Review Summary: Much of what you expect but lacking what you loved about it in the first placeUntil We Have Faces
is that album they
, i.e. the industry, wanted Red to make, but we
didn’t – more or less safe and marketable, lacking the ‘innocence’, the ‘instinct’, those qualities that made Red an interesting time-tested alternate hard rock band to begin with, being grouped with Breaking Benjamin
and Three Days Grace
, yet not being of
them and their shi
tty ilk. This year Red find their faces, essentially, and become like the herd on this new album and, well - oh sure, there’s some awesome tracks to be found along the way. But for the most part we have the makings of a band that’s just re-making itself here for another album, like the majority of radio rock bands out there. Yawn.
This is upsetting, because along with the likes of Chevelle
, Red are one of the last hopes for mainstream rock. Tool
won’t release another album for decades, for instance, but don’t quote me on that, and the very same could be said for A Perfect Circle
, too, so, well, um, we rockin’ radio-heads are fu
cked. Thanks, Red.
All that to say Until We Have Faces
actually isn’t a bad album, even though it may appear to fans as so, given the quality of Red’s first two releases. What you have here is a recycling of sorts – bits of this melody here sound like that melody there: first single “Faceless” is close-kin to Innocence and Instinct
's “Shadows”, and “Let It Burn” has its own identity as a passionate emotional ballad but steps into End of Silence
's “Let Go”-land with its surging yet plagiarized close. Though nothing on Until We Have Faces
is a direct copy of 2009's Innocence and Instinct
or 2006's End of Silence
, per se, given that the band does not stray from the core ingredients of its sound that it’s been using sense its inception – crunchy guitars and strings, mid-tempo drums, etc. – you can’t escape this feeling of deja vu when listening to the album.
True, this feeling would have been expected with any
album that Red put out at this point in their career, to some degree. For it could be said that the very reasons that hurt Until We Have Faces
are the reasons that we enjoy the band in the first place, especially in the case of lead vocalist Michael Barnes, the perfect cross between Chevelle
’s Pete Loeffler and Breaking Benjamin
’s Benjamin Burley. Yet the difference here that makes the ingredients to Red’s sound a good thing, fresh and emotional, or a bad thing, generic and tiring, lies strictly in the area of the band’s songwriting and how it uses its sound. On Until We Have Faces
, Red are just not up to par with their past work. Sure, “Lie To Me” is essentially Linkin Park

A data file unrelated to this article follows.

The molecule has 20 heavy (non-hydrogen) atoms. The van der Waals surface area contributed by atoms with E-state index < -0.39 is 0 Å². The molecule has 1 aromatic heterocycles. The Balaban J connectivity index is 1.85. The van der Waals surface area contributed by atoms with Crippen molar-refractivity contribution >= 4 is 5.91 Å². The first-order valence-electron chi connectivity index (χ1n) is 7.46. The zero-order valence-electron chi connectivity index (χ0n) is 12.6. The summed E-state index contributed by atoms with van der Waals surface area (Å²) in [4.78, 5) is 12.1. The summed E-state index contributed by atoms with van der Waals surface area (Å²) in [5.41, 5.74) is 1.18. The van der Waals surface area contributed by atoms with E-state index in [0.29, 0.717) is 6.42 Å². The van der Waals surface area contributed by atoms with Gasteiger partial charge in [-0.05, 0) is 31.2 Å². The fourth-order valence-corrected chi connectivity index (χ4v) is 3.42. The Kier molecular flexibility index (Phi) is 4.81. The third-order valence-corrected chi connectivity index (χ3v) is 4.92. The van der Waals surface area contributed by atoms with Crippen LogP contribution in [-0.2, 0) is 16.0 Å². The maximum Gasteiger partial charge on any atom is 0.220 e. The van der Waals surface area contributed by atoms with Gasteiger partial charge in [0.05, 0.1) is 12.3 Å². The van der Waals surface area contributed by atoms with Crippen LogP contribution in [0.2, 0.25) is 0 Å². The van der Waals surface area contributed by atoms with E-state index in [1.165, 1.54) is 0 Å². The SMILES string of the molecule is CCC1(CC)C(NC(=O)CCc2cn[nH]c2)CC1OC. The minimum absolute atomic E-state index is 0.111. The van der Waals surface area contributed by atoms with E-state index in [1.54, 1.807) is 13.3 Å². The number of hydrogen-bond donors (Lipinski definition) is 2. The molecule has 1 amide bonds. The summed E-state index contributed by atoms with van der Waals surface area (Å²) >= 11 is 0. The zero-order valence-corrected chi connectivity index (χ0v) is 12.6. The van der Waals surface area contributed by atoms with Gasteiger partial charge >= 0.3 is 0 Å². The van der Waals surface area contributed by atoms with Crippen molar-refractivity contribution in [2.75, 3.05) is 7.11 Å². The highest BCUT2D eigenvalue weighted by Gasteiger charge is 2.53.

when they were kinda-sorta good back in the day – one of those pseudo-epic nu metal intros with an angsty chorus in tow that is bound to stick in your mind for days, and the same can be said for “Watch You Crawl”. But most notably about these tracks, even if they still borrow from Red’s past and like contemporaries, they sound motivated
, not generic and, uh, lazy, like a large percentage of the rest of the album.
Laziness comes in the forms of a few rockers and most of Until We Have Faces
’ ballads, which are rather numerous on this album: “Let It Burn”, “Not Alone”, “Best Is Yet To Come”, and “Hymn For The Missing”. Generic sentiments on top of lackluster melodies make for bad combinations here, and given that Red, in general, keep their level of fire and anger low on this album, things tend not to fair that well for the band when it takes a breather, particularly on the second half of the album. “The Outside” is a rocker as repetitive and filler-ish as any Nickelback
b-side on this end of the album, too, and “Who We Are” has the ingredients for success with a catchy verse melody, yet for whatever reason falls flat on its face once it hits the chorus sections as well. Fans and those slightly interested best keep their attention on the start of Until We Have Faces
because of this, as the Fear Factory
-esque “Feed The Machines” and mid-tempo rocker “Buried Beneath” are where Red show the Red who we know and love: melodic but not boring and overly derivative of themselves. Too bad most of the album can’t hold out as strong.
Until We Have Faces
is that mid-career mainstream rock album that is bound to keep Red alive financially but will aggravate critics and fans, to an extent. The band is recycling itself, not just the elements of its sound, which is welcome and expected, but in the area of its songwriting. Nearly half or more of Until We Have Faces
sounds tired and generic, which is something Red fans are not used to when it comes to the band's albums. And while there are a number of tracks here that are definitely worth checking out and going to concerts for, it really seems like Red have started to reach the limits of their creativity. Still, as mentioned above, this could change, all while keeping the band's core sound intact, by just it striking a wealth of quality songwriting next time around. Red have found their faces; they're one of mainstream rock's best, but let's just hope that they bring more of what we love next time around: orchestrated rock is fine - it's here on Until We Have Faces
- but we want quality songs all the way through an album.